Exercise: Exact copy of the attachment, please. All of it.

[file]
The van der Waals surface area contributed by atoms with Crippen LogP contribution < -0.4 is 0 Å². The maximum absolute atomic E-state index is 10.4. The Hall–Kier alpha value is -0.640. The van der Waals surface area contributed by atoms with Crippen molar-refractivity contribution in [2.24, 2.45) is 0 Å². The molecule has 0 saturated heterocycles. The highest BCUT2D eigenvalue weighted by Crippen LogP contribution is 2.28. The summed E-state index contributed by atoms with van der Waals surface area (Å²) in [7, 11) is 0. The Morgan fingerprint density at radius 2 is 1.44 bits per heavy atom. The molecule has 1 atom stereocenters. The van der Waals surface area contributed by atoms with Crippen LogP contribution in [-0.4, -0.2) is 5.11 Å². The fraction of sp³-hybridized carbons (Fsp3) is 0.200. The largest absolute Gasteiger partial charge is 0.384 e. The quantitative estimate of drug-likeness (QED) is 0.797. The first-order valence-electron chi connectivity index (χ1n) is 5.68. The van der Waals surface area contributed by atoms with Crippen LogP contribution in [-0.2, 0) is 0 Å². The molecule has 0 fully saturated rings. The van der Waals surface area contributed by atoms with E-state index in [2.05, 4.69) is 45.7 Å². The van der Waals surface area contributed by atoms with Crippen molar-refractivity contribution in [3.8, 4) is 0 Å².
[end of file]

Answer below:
The van der Waals surface area contributed by atoms with Crippen LogP contribution < -0.4 is 0 Å². The maximum absolute atomic E-state index is 10.4. The Hall–Kier alpha value is -0.640. The van der Waals surface area contributed by atoms with Crippen molar-refractivity contribution in [2.24, 2.45) is 0 Å². The molecule has 0 saturated heterocycles. The highest BCUT2D eigenvalue weighted by Crippen LogP contribution is 2.28. The summed E-state index contributed by atoms with van der Waals surface area (Å²) in [7, 11) is 0. The Morgan fingerprint density at radius 2 is 1.44 bits per heavy atom. The molecule has 1 atom stereocenters. The van der Waals surface area contributed by atoms with Crippen LogP contribution in [-0.4, -0.2) is 5.11 Å². The fraction of sp³-hybridized carbons (Fsp3) is 0.200. The largest absolute Gasteiger partial charge is 0.384 e. The quantitative estimate of drug-likeness (QED) is 0.797. The first-order valence-electron chi connectivity index (χ1n) is 5.68. The van der Waals surface area contributed by atoms with Crippen LogP contribution in [-0.2, 0) is 0 Å². The molecule has 0 fully saturated rings. The van der Waals surface area contributed by atoms with E-state index in [2.05, 4.69) is 45.7 Å². The van der Waals surface area contributed by atoms with Crippen molar-refractivity contribution in [3.8, 4) is 0 Å².